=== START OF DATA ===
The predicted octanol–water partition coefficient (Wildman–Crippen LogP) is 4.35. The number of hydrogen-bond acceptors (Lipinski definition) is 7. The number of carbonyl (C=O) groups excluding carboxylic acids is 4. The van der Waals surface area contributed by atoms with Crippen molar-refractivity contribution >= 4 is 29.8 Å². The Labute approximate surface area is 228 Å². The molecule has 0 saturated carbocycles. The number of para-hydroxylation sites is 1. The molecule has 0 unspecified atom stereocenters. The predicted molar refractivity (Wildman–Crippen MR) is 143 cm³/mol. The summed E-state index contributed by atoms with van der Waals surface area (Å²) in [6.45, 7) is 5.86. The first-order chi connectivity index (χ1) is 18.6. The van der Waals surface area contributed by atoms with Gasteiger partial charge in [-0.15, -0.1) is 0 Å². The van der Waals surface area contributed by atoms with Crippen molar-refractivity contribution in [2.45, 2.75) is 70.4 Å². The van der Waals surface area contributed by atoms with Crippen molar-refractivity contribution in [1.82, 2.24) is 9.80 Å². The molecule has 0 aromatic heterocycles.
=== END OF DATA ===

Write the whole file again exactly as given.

The predicted octanol–water partition coefficient (Wildman–Crippen LogP) is 4.35. The number of hydrogen-bond acceptors (Lipinski definition) is 7. The number of carbonyl (C=O) groups excluding carboxylic acids is 4. The van der Waals surface area contributed by atoms with Crippen molar-refractivity contribution >= 4 is 29.8 Å². The Labute approximate surface area is 228 Å². The molecule has 0 saturated carbocycles. The number of para-hydroxylation sites is 1. The molecule has 0 unspecified atom stereocenters. The predicted molar refractivity (Wildman–Crippen MR) is 143 cm³/mol. The summed E-state index contributed by atoms with van der Waals surface area (Å²) in [6.45, 7) is 5.86. The first-order chi connectivity index (χ1) is 18.6. The van der Waals surface area contributed by atoms with Gasteiger partial charge in [-0.15, -0.1) is 0 Å². The van der Waals surface area contributed by atoms with Crippen molar-refractivity contribution in [2.45, 2.75) is 70.4 Å². The van der Waals surface area contributed by atoms with Crippen molar-refractivity contribution in [1.82, 2.24) is 9.80 Å². The molecule has 0 aromatic heterocycles.